County takes steps to accelerate storm recovery

  • Wednesday, March 5, 2014

Cheryl Cargill/Journal Scene Debris piled alongside roadways will be picked up at an accelerated rate starting Monday when a private contractor takes over debris removal.

The ice may have melted and the power may be back on, but much of Dorchester County is still facing the aftermath of Winter Storm Pax.

At a called meeting last Wednesday morning, Dorchester County Council met to discuss efforts already made and the county’s plan moving forward for continued disaster relief.

Debris Removal

According to Matt Halter, county engineer, Dorchester County crews have been busy since Feb. 12, the day the storm hit. First the trucks went through to complete a “first push,” which pushed the debris off the roads to make the streets passable. Second, he said the county has engaged mutual aid to complete a “first pass,” which picked up debris on the roadside.

The municipalities that have provided mutual aid are the city of Charleston, Charleston County, the city of North Charleston, the city of Mount Pleasant and Greenville County.

The first pass, which was completed last week, has swept 95 percent of the neighborhoods in the lower county, Halter said.

He estimated about 20,000 cubic yards of debris have already been picked up, but he thinks that’s only one-third of the debris in the county.

Halter presented a plan to the council to hire a contractor, CrowderGulf, to perform the second pass on the lower county and first pass for much of the upper county.

“These guys will do an additional level of cleanup” including raking and removal of smaller debris, he said.

All of the debris has been collected at the county convenience sites, 374 Sandy Pines and 130 Suburban Lane, until this point. CrowderGulf will be delivering collected debris to Carolina Landfill. The company will also be mulching the debris at the county sites and delivering it to the landfill.

Halter said the county hopes to be able to use the mulch for power supply at a local power company and will deliver a sample of the mulch for testing.

All in all, the county estimates the remainder of the cleanup will take 30 days.

There has not been a schedule for CrowderGulf pickup established yet, Halter said, “but I think you’ll find these guys hit things a lot faster than our guys.”

He mentioned the contractor will be using trucks two- to three-times larger than county trucks. “The hope and expectation is that we can be rocking and rolling by Monday morning (March 3),” he said.

The CrowderGulf pickup will be limited to public areas, roads and property. The county has encouraged private property owners who are unable to clear their own properties to contact faith-based organizations that have been helping with storm cleanup.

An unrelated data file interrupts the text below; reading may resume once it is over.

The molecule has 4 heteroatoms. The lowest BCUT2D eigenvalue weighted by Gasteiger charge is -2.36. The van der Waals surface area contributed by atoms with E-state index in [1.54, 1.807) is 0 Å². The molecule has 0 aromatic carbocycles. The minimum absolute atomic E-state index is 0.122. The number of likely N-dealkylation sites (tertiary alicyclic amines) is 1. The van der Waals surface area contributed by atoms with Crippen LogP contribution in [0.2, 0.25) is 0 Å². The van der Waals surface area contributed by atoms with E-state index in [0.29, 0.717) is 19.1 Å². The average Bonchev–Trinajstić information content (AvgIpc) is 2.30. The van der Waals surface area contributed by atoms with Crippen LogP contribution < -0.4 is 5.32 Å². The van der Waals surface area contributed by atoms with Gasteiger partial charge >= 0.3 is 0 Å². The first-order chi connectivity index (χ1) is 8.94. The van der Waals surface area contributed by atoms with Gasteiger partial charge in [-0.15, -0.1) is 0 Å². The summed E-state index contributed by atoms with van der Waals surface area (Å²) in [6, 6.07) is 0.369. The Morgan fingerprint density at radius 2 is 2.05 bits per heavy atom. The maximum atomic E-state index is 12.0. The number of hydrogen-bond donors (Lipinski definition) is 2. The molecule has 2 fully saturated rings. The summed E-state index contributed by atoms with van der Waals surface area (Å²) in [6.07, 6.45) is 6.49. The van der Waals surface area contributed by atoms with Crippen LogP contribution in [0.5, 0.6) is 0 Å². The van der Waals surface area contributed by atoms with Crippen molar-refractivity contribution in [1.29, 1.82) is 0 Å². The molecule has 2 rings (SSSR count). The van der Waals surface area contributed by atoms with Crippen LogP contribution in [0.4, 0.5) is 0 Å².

Federal Relief

According to Mario Formisano, director of emergency management, the county is in the beginning stages of assessing the damage and associated costs.

He said representatives from the Federal Emergency Management Agency (FEMA) met with the county last week to address eligibility for federal reimbursement.

Formisano said in order to receive the funds, the county damage expenses must meet or exceed the previously established threshold for the area, $478,000. The damage funds include estimates from electricity co-ops and debris collection.

He said it could take months to get the reimbursement, which will most likely be a ratio of 75 percent federal funding and 25 percent local funding.

Social media, NOAA weather radios and phone calls to the county emergency department served as the best way to disseminate information during the storm, Formisano said. He encouraged the council inform constituents of the importance of having a NOAA weather radio and spare batteries on hand for emergencies.

Citizens wishing to report problems, ask questions or get more information are encouraged to contact the Emergency Management Department at 832/563-0341. Formisano said during the storm he received 200 calls and 116 voicemails – all of which were returned by him personally – during 48 hours.

Financing the Recovery

The discussions led Council to a vote on releasing money from its “rainy day fund” to be used for storm recovery.

Council Chairman Bill Hearn and other councilmembers expressed their gratitude for having the fund in place.

“We’re fortunate that previous councils had a lot of foresight to have money set aside for this very thing, and thank goodness it’s there.”

In a unanimous vote, with Councilman David Chinnis absent, the council voted to release $800,000 from the county reserve fund to pay for disaster relief from the Feb. 12 storm.

County Administrator Jason Ward said during his 12 years working for the county, none of the previous councils have ever used the funds. To use the funds, a supermajority vote of five in favor is required.

Ward reported as of Jan. 1, 2014, the fund balance was $3.8 million.

He clarified that when the county receives federal reimbursement it will be used to replenish the reserve fund.

“There’s been a lot of concern from the public that the efforts are over,” Chairman Hearn said. “We’re only just beginning.”

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